In the early morning of April 12, 1861, Captain George S. James ordered the bombardment of Fort Sumter, beginning a war that would last four horrific years and claim a staggering number of lives. Since that fateful day, the debate over the causes of the American Civil War has never ceased. What events were instrumental in bringing it about? How did individuals and institutions function? What did Northerners and Southerners believe in the decades of strife preceding
the war? What steps did they take to avoid war? Indeed, was the great armed conflict avoidable at all? Why the Civil War Came brings a talented chorus of voices together to recapture the
feel of a very different time and place, helping the reader to grasp more fully the commencement of our bloodiest war. From William W. Freehling's discussion of the peculiarities of North American slavery to Charles Royster's disturbing piece on the combatants' savage readiness to fight, the contributors bring to life the climate of a country on the brink of disaster. Mark Summers, for instance, depicts the tragically jubilant first weeks of Northern recruitment, when Americans on both sides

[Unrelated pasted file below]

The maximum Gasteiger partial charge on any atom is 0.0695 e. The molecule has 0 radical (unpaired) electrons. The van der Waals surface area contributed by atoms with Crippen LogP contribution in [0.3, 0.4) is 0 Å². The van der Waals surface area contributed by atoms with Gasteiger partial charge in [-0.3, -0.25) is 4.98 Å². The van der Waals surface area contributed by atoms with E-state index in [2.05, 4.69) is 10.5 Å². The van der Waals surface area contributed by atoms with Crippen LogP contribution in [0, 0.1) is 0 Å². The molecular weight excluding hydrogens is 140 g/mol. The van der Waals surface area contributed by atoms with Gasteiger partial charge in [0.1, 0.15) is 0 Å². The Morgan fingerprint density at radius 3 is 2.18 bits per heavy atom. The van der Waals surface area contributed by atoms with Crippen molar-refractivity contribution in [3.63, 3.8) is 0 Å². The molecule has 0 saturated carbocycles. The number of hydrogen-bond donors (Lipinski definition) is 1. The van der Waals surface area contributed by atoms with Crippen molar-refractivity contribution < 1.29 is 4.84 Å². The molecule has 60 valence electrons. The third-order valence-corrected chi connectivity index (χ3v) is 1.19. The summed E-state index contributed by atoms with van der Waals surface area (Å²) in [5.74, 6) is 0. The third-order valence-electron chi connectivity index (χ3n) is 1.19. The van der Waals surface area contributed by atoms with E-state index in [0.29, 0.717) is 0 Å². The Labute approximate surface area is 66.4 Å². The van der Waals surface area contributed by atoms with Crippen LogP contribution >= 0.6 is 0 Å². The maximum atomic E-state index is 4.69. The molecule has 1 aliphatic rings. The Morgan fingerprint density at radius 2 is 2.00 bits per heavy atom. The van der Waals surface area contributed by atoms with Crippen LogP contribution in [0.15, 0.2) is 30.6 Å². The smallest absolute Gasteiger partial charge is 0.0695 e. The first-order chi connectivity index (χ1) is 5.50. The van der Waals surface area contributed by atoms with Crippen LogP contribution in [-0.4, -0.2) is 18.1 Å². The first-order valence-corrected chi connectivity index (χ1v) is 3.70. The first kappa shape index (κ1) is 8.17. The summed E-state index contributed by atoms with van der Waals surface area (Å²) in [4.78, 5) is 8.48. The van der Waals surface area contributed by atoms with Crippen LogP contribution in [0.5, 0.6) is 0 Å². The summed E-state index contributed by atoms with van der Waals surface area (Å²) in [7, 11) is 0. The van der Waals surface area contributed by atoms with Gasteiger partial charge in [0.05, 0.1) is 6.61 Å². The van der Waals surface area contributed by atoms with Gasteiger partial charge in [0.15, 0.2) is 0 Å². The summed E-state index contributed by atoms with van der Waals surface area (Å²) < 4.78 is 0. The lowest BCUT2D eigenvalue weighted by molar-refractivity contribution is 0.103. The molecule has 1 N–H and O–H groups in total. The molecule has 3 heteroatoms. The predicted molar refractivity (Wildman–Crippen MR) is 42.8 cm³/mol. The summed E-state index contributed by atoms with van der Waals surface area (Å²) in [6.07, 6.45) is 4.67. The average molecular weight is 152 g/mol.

were as yet unaware of the hellish slaughter that awaited them. Glenna Matthews underscores the important war-catalyzing role played by extraordinary public women, who proved that neither side of the
Mason-Dixon line was as patriarchal as is thought. David Blight reveals an African-American world that "knew what time it was," and welcomed war. And Gabor Boritt examines the struggle's central figure, Lincoln himself, illuminating in the years leading up to the war a blindness on the future president's part, an unwillingness to confront the looming calamity that was about to smash the nation asunder. William E. Gienapp notes perhaps the most unsettling fact about the Civil War,
that democratic institutions could not resolve the slavery issue without resorting to violence on an epic scale. With gripping detail, Why the Civil War Came takes readers back to a country fraught with
bitterness, confusion, and hatred--a country ripe for a war of unprecedented bloodshed--to show why democracy failed, and violence reigned.